We all know that New York City is full of some of the most interesting and diverse people in the world.
How can we not? Everywhere we turn, the city is teeming with life. On the subways, on the streets, even within our apartment buildings, people from all walks of life are existing together, usually in quarters closer than we'd prefer.
But it's this proximity to diversity that makes New York what it is, right?
Well, filmmaker Rolf Leer is on a mission to take it one step further.
Rolf, originally from Norway, has come to NYC to explore the lives of New Yorkers and get to know them on a deeper level - and inside their homes.
His website and YouTube channel, WELOVENYC, feature a series of three-minute, one-take interviews that tour the homes of New Yorkers and offer unique insight into their lives and routines.
Leer had previously been working as a television reporter in Norway and incorporated these types of interviews into his broadcast. He found that people responded very well to the raw, unedited nature of the videos.
But in Norway, it could only go so far.
"Norway is very homogeneous, and I've always been fascinated by the diversity of New York. So I thought, 'Ok, now let's try this concept in New York', because it's the city with the biggest diversity."
Leer had been intrigued by the culture of NYC for some time, so it was the perfect opportunity for him to pack up, move to New York, and continue his project in a place where it could thrive even further.
Once he arrived, a mutual friend introduced him to Marianne Fjortoft, who was interested in working in television production. They quickly began working on the project together, taking Leer's ideas and running with them.
Leer describes the project as simply, "New Yorkers are crazy. In the most positive sense of course. No city in the world has a broader diversity- which makes it a lunatic. Through 3 minute speed interviews, WELOVENYC invites you backstage, as they are visiting many of the spicy characters in the city. One-take interviews. Three minutes. No manipulation. Lots of inspiration."
Their videos offer a peek inside an incredibly wide range of New Yorkers - from a finance guy in Midtown, to a pole dancer on the Upper West side, to a model in Williamsburg.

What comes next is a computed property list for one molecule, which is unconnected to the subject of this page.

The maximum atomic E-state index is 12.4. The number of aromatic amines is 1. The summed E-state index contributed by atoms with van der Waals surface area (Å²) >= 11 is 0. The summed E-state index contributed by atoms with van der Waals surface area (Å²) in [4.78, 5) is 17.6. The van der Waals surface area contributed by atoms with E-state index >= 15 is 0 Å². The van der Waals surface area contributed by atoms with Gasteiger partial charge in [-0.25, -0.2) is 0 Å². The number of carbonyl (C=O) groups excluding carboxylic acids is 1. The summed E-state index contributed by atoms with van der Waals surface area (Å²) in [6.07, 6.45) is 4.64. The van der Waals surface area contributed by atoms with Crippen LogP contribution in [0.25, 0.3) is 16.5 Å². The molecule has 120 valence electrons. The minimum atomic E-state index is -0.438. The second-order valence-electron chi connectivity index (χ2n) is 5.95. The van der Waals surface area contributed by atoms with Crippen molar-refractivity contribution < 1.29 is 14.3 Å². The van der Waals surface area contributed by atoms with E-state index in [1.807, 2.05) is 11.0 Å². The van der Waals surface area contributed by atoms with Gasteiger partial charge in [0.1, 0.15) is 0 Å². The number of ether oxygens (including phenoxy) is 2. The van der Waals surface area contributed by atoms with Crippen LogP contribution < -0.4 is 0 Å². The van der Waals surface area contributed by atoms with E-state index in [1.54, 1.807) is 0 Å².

This isn't by accident; Leer's made a point to interview subjects with a wide variety of backgrounds and lifestyles, so as to get as complete a picture of New York's diversity as possible.
Take Tim, for example. He's a hotel concierge in the Meatpacking District. While his professional life is dedicated to providing only the absolute best guest service imaginable, his private life is unabashedly flamboyant.
In fact, when posed with the question of what the gayest thing he even owns, he got a little bit excited, later saying that gays in New York City are better at being themselves than anywhere else in the world.
Considering the recent tragedy that has devastated Americans, in the LGBTQ community or otherwise, such a perspective is exceedingly important; a steadfastness in conviction; a sense of self, owned up and lived out. That's exactly what New York City is about.
But what has struck Leer the most about New Yorkers so far? He says, "Everyone is educated to sell themselves... we're never afraid that they're not going to deliver. Everyone wants to elaborate."
Fjortoft, who has since left NYC to return to Norway to work on a television show, added, "Everyone seems to have a lot of confidence in what they do and it's very much in the culture to be allowed to be good at something."
Both are also stricken by the fact that every New Yorker considers themselves to hold several different titles - AKA a part time bartender who also temps, pursuing a dual career in DJing and street performance.
We're not surprised by any of this. Everyone here is on a hustle; sometimes to the point that we seem rude or uninterested in those around us. On the streets or in a crowded subway car, it may seem that we're all antisocial, but really, that's just a survival technique.
Leer knows this, and knew that once he passed through the boundary of a New Yorker's front door, the stigma would fall flat. "When you step inside their apartments, there's a lot of soul and friendliness", he says of his interactions thus far.
So, prepare to step inside the homes of some of the city's most fascinating people, through the eyes of someone falling in love with New York for the first time. You definitely won't be disappointed.
They're helping us introduce the strange and fascinating lives of some of New York's finest and most intriguing. Check out the 7th installment of these interviews above!
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